I also got to Taipei over Christmas, which allowed me to profile a couple of it’s better bars. One was an old favorite I mentioned before, namely Speakeasy - the consummate shrine to Guinness and Irish Whiskey. The second, Alchemy, was new to me, but well worth discovering. Some excellent cocktails to be had here, with a nice balance of creativity and attention to detail. Manager Angus Zou is also most friendly, maybe even charismatic. Another spot I visited but didn’t cover for the magazine was Little London, a basement drinking den with a focus on real ale. Amazing selection of English beers, including Hen’s Tooth from Morland Brewery, and even a couple on cask. Well worth a look.

Drink Magazine Article: The Mojito

Sunday, April 18th, 2010

As mentioned previously, I had an article on the Mojito published in a China bar industry magazine, Drink (??). Drink does not have a website yet, but you can read the article here.



Guatemalan Rum: Zacapa versus Botran

Sunday, March 21st, 2010


While offering pleasant sojourning, the Guatemalan rum landscape does not exactly excite with its variety. Everything comes from a single company, Industrias Licoreras de Guatemala, though that company produces at least two labels – Zacapa and Botran.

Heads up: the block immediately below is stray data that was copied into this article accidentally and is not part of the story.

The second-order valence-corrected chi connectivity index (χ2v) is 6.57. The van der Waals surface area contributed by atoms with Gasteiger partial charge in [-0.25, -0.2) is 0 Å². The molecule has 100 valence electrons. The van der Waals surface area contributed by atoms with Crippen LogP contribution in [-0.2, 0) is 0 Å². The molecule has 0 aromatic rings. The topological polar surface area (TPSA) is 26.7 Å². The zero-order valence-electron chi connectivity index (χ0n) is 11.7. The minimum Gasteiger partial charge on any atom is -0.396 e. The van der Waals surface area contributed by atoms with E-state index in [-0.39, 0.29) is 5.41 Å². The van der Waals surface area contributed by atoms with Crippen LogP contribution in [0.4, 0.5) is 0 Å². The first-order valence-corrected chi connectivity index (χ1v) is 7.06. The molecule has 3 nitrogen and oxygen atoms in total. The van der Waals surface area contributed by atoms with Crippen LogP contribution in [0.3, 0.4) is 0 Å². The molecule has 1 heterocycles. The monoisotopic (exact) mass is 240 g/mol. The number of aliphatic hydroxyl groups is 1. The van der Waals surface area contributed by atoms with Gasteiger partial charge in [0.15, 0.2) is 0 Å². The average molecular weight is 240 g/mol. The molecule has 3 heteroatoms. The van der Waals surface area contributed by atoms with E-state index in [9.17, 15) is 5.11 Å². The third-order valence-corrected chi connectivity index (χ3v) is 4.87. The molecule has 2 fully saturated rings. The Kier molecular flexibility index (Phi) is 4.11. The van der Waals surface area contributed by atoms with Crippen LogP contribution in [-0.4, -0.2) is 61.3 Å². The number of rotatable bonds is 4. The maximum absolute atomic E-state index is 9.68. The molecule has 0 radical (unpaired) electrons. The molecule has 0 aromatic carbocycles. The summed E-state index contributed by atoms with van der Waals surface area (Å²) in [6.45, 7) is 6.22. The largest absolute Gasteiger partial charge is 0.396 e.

Zacapa represents the glamorous international face of Guatemalan rum: attractive, commercialized, definitely expensive, and while it makes for exceedingly pleasant company, you can’t help suppressing the occasional yawn and wondering how thick that make up is. Botran in contrast is the slightly homely stay-at-home sister, working a nine-to-five job and hurrying home to cook instead of mixing with high society, and generally getting taken for granted by all and sundry. Zacapa smugly preens itself from little clusters of high priced bottles in duty free stores and on the top shelves of smarter bars, while Botran runs itself ragged covering the shelves of local supermarkets and bars, where it jostles for attention with the anise liqueur that is ubiquitous in Latin America.The question then is this: does Zacapa deserve to be Guatemala’s Ambassador of Rum?